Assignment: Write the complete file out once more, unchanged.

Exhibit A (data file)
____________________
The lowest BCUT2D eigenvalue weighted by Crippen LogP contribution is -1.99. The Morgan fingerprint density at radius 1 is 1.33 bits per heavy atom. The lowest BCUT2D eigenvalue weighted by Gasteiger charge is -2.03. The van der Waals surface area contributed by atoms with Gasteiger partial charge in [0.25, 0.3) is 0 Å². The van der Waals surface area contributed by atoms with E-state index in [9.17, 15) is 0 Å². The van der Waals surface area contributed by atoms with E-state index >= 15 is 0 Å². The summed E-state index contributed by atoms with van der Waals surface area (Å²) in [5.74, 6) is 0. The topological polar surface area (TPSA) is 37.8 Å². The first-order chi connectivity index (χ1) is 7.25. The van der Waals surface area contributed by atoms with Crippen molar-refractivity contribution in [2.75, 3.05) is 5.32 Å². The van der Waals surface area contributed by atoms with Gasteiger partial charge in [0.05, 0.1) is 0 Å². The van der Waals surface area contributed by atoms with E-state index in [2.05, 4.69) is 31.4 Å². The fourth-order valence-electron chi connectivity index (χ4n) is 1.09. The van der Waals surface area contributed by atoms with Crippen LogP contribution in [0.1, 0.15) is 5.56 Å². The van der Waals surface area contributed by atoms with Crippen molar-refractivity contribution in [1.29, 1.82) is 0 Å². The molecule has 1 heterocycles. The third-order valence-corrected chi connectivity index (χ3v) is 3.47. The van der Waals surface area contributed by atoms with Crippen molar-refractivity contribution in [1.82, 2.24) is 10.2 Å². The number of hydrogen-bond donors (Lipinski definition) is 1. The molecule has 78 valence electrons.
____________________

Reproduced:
The lowest BCUT2D eigenvalue weighted by Crippen LogP contribution is -1.99. The Morgan fingerprint density at radius 1 is 1.33 bits per heavy atom. The lowest BCUT2D eigenvalue weighted by Gasteiger charge is -2.03. The van der Waals surface area contributed by atoms with Gasteiger partial charge in [0.25, 0.3) is 0 Å². The van der Waals surface area contributed by atoms with E-state index in [9.17, 15) is 0 Å². The van der Waals surface area contributed by atoms with E-state index >= 15 is 0 Å². The summed E-state index contributed by atoms with van der Waals surface area (Å²) in [5.74, 6) is 0. The topological polar surface area (TPSA) is 37.8 Å². The first-order chi connectivity index (χ1) is 7.25. The van der Waals surface area contributed by atoms with Crippen molar-refractivity contribution in [2.75, 3.05) is 5.32 Å². The van der Waals surface area contributed by atoms with Gasteiger partial charge in [0.05, 0.1) is 0 Å². The van der Waals surface area contributed by atoms with E-state index in [2.05, 4.69) is 31.4 Å². The fourth-order valence-electron chi connectivity index (χ4n) is 1.09. The van der Waals surface area contributed by atoms with Crippen LogP contribution in [0.1, 0.15) is 5.56 Å². The van der Waals surface area contributed by atoms with Crippen molar-refractivity contribution in [1.29, 1.82) is 0 Å². The molecule has 1 heterocycles. The third-order valence-corrected chi connectivity index (χ3v) is 3.47. The van der Waals surface area contributed by atoms with Crippen molar-refractivity contribution in [1.82, 2.24) is 10.2 Å². The number of hydrogen-bond donors (Lipinski definition) is 1. The molecule has 78 valence electrons.